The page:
More than a Band-Aid needed for Service Member and Veteran Suicide

A February 24,2023 AP article by Lolita Baldor reflects the findings of the Suicide Prevention and Response Committee.

This independent committee shared concerns for the growing rate of military suicide, despite more funds being spent for prevention and a growing rate of suicide during the past 15 years.

In 2019, I was asked to be part of a statewide meeting on military suicide prevention. I went to one meeting. It was clear it was a façade of a predetermined effort to mark off the check list as “done”, and that little credence would be paid to anything other than “training for key personnel” to mark off another check list.

I was angry. Once again it appeared to be an expensive, politically motivated Band-Aid approach to a far deeper problem. I had witnessed this too many times in the past 2 decades and it was deadly and sent a less-than-accurate message that “it was being addressed” when it seemed, once again, like treating a bleeding ulcer with TUMS. Those quick-fix formulas did not address the root cause and the result was suicides that were not abating.

I didn’t go back to any more meetings. And I wasn’t invited. I guess they could tell by my interaction at the meeting that I wasn’t buying their canned approach.

Baldor’s article outlined 4 major points as I interpreted it (I encourage finding the report and original article online for further reading):

  1. Raise the minimum age for service members to buy firearms to 25. This seemed bordering on illogical as a preventative measure, and I couldn’t wrap my thoughts around it no matter which way I looked at it. In other words, it made no sense and was the highlighted action item?!
  2. Address the abuse of alcohol and drugs in the military. This seemed completely reasonable especially since the military has used both as a rite of passage and to decompress from adrenal rushes created by the nature of the job. In other words, the use of alcohol and drugs are indirectly encouraged. There are other ways to decompress and calm the system that aren’t potentially deadly.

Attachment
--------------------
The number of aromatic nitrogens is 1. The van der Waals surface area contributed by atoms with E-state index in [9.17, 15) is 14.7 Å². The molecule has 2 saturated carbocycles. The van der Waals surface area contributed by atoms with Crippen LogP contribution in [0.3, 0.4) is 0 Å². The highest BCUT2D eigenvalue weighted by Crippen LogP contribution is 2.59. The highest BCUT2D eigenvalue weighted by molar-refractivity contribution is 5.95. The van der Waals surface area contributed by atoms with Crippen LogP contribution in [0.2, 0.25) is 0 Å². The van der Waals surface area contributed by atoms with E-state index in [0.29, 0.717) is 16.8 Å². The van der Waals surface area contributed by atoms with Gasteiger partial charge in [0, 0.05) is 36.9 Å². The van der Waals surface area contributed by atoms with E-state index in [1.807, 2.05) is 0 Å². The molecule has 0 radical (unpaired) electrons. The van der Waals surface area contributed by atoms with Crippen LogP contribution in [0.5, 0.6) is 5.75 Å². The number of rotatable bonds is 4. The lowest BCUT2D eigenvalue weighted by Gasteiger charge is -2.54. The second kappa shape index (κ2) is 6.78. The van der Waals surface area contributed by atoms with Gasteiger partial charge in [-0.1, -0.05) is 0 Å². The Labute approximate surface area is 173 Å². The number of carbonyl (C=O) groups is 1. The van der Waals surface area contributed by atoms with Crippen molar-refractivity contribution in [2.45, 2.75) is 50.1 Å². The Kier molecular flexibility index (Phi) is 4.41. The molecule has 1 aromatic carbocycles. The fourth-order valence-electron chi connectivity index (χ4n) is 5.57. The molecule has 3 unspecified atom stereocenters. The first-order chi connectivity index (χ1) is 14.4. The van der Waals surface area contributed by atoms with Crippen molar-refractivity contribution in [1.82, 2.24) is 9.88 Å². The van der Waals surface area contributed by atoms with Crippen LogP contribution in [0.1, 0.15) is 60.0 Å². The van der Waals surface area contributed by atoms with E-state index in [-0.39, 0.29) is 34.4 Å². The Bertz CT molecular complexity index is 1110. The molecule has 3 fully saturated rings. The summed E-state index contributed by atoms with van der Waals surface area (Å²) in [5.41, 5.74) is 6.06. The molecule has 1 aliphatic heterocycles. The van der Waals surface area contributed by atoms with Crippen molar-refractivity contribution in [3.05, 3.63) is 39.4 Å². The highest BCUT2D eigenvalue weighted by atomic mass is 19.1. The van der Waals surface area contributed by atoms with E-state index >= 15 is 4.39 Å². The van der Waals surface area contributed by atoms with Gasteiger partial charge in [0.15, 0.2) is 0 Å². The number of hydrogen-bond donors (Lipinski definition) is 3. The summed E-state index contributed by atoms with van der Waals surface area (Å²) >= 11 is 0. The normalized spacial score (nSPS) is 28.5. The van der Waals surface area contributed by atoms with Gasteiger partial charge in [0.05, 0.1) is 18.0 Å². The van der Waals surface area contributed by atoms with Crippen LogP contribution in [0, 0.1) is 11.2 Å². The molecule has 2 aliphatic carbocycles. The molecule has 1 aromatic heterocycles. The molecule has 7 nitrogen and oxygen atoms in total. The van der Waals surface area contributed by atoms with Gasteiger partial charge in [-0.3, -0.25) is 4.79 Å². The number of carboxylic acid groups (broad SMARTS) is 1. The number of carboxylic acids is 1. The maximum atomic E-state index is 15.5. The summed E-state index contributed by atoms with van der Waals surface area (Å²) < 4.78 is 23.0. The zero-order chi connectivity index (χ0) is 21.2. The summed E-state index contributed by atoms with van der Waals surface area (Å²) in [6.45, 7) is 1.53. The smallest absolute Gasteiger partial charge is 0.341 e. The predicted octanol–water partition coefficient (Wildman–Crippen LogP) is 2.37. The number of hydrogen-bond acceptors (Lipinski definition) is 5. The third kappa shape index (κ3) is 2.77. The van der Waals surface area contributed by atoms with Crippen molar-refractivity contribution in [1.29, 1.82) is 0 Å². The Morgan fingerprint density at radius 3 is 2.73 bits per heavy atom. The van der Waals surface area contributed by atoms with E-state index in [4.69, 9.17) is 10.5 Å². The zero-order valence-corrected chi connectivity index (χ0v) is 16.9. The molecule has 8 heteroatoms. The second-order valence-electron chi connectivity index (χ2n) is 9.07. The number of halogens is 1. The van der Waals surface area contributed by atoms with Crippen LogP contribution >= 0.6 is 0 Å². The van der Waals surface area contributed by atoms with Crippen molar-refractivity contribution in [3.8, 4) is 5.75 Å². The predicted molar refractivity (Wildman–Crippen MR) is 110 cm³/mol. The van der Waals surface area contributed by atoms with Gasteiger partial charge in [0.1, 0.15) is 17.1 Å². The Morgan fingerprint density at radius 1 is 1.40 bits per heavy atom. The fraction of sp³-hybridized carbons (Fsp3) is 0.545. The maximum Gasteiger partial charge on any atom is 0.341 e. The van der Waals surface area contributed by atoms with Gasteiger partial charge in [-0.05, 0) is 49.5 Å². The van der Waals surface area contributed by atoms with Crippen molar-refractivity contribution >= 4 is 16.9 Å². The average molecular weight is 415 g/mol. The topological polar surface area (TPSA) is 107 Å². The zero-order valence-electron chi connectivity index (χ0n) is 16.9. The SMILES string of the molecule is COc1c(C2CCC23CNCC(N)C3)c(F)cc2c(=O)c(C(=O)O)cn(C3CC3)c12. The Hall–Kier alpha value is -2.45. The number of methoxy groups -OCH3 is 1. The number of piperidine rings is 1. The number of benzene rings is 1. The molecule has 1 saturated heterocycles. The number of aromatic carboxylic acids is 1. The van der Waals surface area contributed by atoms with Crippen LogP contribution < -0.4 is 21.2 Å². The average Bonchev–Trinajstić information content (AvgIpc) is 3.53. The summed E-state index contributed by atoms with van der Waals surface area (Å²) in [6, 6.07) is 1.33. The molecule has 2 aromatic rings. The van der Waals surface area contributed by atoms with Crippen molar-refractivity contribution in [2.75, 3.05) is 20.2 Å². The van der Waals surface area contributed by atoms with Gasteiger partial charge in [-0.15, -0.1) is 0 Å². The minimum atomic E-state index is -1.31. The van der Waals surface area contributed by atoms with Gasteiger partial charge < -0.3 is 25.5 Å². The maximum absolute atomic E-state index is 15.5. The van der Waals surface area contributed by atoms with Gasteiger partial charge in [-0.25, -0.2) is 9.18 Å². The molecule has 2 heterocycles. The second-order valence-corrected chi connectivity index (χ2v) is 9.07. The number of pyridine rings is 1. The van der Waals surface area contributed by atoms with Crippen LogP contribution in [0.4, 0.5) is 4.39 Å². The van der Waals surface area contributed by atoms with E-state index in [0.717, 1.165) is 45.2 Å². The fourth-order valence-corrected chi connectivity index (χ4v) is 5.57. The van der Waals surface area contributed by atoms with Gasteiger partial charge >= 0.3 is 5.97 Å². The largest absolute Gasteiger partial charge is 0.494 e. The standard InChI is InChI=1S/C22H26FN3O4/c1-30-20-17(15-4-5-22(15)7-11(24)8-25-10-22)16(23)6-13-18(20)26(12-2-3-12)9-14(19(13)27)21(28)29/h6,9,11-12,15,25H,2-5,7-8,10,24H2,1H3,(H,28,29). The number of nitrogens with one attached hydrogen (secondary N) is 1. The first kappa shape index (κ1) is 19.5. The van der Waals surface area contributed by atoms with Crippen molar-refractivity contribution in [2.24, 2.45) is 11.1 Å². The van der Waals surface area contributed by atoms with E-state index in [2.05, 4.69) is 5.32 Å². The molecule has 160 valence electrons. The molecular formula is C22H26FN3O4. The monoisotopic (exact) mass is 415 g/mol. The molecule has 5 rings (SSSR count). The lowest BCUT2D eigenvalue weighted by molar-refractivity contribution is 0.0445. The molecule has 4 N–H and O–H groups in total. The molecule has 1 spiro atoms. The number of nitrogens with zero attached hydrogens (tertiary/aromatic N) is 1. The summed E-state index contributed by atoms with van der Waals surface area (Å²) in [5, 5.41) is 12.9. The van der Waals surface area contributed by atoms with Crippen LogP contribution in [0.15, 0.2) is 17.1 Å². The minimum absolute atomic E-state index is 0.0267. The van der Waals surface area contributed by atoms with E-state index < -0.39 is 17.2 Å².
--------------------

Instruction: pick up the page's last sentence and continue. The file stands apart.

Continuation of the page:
3. Fix delays in financial compensation and reimbursements. This seemed reasonable based on my nearly 2 decades of navigating completely archaic methods of payment (and their ability to arbitrarily garnish monies if they made a mistake). No private company could stay in business operating in the manner of accounting done through the DoD and VA.
  4. Address the rigid and resistant and complex structure of the military (DoD) and VA. 100% accurate based on my experience. It is an antiquated system bogged down with so many rules and regs that no one can keep up and if they can, there’s no sense because there is no accountability in the end.

So the independent committee report (perhaps another box checked off the checklist) did have 3 of 4 reasonable options to get to the root of the problem in my humble opinion. In other words, they seemed to address what could be causing “the ulcer” which could lead to new ways to approach it.

Now we will see if their report will yield some meaningful action items.

It could be deadly to do otherwise.

Question: How would you address the action items identified by the independent committee?

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